Another issue that Anon has is that LLC’s that are taxed as sole proprietorships or partnerships cannot pay salaries to their member(s).  The member(s) must report their entire share of the LLC’s income on their personal returns, and, it gets worse, if they are actively involved in the business (as Anon most assuredly is) they must pay self-employment tax (15.3%) on the entire amount (up to $143,909 in 2019).  And, it gets worse, they also cannot withhold taxes so they must make quarterly estimated tax payments.  But wait, it gets worse, the State of California also tacks on an additional tax for LLCs, of between $800 and $12,590 depending on their total income.  California taxes C Corporations at 8.84%, but only taxes Sub S Corps at 1.5%, another reason not to be a C Corp in California. 
    Subchapter S Corporations don’t have these issues; a Sub S corporation is required to pay its shareholders who are active in the business a “reasonable salary” and can allow the shareholder’s share of the income to “pass through” to the shareholder without being subject to FICA and Medicare taxes.  Additionally, income from pass through entities is only taxable (with certain limitations) at 80% of the amount.  This means that Sub S Shareholders get a 20% deduction on their residual income.
    If this is confusing it is because it is.  As Ken points out, operating as an S Corporation is typically the best entity choice for a security company.  The best strategy is to retain a tax advisor who knows the rules and who knows the industry to properly advise you.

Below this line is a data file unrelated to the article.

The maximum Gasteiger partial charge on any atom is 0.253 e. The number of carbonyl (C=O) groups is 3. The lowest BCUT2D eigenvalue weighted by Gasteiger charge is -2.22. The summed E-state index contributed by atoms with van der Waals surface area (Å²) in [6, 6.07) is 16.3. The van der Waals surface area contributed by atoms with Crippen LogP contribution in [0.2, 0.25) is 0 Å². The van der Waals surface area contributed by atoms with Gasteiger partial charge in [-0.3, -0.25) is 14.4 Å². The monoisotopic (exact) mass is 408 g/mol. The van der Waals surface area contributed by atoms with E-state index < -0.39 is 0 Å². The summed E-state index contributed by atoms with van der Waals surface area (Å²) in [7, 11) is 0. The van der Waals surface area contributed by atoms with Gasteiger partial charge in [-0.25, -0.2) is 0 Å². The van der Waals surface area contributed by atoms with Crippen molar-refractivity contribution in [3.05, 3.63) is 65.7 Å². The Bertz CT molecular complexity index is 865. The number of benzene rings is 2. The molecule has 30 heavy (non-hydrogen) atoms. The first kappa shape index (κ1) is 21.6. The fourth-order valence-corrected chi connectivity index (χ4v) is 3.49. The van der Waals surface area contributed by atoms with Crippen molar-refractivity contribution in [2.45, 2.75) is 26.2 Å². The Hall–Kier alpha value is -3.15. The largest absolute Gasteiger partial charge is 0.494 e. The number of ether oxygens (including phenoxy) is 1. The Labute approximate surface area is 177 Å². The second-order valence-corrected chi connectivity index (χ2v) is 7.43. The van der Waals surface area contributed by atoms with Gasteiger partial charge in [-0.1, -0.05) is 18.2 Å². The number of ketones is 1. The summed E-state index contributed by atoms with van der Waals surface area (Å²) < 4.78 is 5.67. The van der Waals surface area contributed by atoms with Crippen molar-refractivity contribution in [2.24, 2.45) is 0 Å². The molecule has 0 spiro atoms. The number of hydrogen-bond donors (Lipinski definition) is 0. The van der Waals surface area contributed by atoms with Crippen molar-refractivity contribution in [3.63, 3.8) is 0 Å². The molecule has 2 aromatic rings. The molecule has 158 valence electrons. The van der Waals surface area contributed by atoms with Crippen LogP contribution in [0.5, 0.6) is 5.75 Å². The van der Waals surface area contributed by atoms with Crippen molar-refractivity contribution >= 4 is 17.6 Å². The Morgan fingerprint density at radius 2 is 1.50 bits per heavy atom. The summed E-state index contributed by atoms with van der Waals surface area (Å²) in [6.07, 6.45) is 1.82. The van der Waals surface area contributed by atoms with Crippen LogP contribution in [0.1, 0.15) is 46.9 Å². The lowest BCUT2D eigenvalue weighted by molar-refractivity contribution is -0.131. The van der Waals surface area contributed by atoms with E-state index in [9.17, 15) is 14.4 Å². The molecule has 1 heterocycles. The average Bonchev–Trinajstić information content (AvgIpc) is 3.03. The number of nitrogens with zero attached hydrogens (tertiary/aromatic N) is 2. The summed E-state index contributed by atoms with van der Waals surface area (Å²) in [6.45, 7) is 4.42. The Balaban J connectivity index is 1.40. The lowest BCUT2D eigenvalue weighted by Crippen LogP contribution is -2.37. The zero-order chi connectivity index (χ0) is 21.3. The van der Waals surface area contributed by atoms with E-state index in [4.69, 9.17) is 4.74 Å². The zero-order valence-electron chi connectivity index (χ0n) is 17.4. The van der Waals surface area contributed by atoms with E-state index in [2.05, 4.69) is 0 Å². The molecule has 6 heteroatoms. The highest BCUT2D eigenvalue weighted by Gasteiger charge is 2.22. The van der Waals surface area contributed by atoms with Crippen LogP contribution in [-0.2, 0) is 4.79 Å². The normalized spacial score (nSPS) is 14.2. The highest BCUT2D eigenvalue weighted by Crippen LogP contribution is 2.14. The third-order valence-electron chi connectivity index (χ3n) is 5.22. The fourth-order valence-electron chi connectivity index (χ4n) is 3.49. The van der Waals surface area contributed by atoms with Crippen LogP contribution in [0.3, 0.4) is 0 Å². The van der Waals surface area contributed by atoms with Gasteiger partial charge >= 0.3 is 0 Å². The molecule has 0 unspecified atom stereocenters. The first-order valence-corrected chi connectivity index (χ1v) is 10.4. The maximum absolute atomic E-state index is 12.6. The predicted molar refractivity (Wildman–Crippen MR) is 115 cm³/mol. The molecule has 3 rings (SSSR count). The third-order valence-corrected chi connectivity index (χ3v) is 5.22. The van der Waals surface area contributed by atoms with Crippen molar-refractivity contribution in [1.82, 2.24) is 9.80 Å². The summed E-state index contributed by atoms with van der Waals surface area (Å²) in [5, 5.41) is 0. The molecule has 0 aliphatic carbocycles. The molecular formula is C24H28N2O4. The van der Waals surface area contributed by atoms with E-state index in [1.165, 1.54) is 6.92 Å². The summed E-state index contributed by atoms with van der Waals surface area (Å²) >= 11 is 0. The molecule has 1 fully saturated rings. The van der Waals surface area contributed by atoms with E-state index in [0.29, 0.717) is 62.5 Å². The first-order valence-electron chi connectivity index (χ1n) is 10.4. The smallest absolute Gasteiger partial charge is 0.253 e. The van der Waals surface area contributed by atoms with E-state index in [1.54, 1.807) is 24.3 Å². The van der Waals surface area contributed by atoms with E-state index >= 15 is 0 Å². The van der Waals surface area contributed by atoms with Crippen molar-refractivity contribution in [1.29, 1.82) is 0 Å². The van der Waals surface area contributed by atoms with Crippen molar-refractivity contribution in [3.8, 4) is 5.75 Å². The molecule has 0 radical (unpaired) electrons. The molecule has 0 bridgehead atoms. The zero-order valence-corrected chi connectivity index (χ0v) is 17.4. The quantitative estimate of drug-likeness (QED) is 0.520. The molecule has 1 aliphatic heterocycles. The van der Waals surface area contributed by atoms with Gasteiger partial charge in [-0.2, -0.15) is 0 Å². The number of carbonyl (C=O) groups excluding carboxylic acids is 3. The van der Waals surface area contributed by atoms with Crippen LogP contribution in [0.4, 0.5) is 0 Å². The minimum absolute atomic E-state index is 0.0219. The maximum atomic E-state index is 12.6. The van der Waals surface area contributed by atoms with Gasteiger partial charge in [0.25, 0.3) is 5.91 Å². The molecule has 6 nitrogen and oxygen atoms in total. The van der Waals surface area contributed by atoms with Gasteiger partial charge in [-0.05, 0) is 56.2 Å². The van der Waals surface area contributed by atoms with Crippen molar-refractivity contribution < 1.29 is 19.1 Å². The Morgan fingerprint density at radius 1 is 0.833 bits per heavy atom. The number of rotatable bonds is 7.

We are currently having phone conferences with over 100 of our clients to help them strategize the best blend of salary, pass through income, capital expenditures, and other decisions, now, not in March of 2021 when it is too late.  This is also something that business owners shouldn’t DIY.  Just as the owner of a jewelry store shouldn’t run down to Costco and pick up a DIY alarm system, owners of a business of any substance should retain skilled, knowledgeable, legal and tax practitioners who can give them advice which is not only accurate, but that makes economic sense. 
 Mitch Reitman 
Reitman Consulting Group
Fort Worth, TX 
    File that under “more than you want to know”.  Also, its way more than you need to know, because all you need to know is Mitch’s phone number; then you need to call it.  I don’t know any accountants who have Mitch’s knowledge of accounting and taxes applicable to the alarm industry.  
    As far as all those California LLCs, time to get rid of them and form a Subchapter S corporation.  More than one shareholder?  Then we also need to do a shareholder’s agreement so we know what happens when one shareholder wants to sell, retires, gets sick or dies.  Why should you bother to take this action now?  Because you don’t want to wait until you have to or it’s too late.  Penny wise, dollar foolish; an ounce of prevention is worth a pound of cure.  

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Ken Kirschenbaum,Esq
Kirschenbaum & Kirschenbaum PC
Attorneys at Law
200 Garden City Plaza
Garden City, NY 11530
516 747 6700 x 301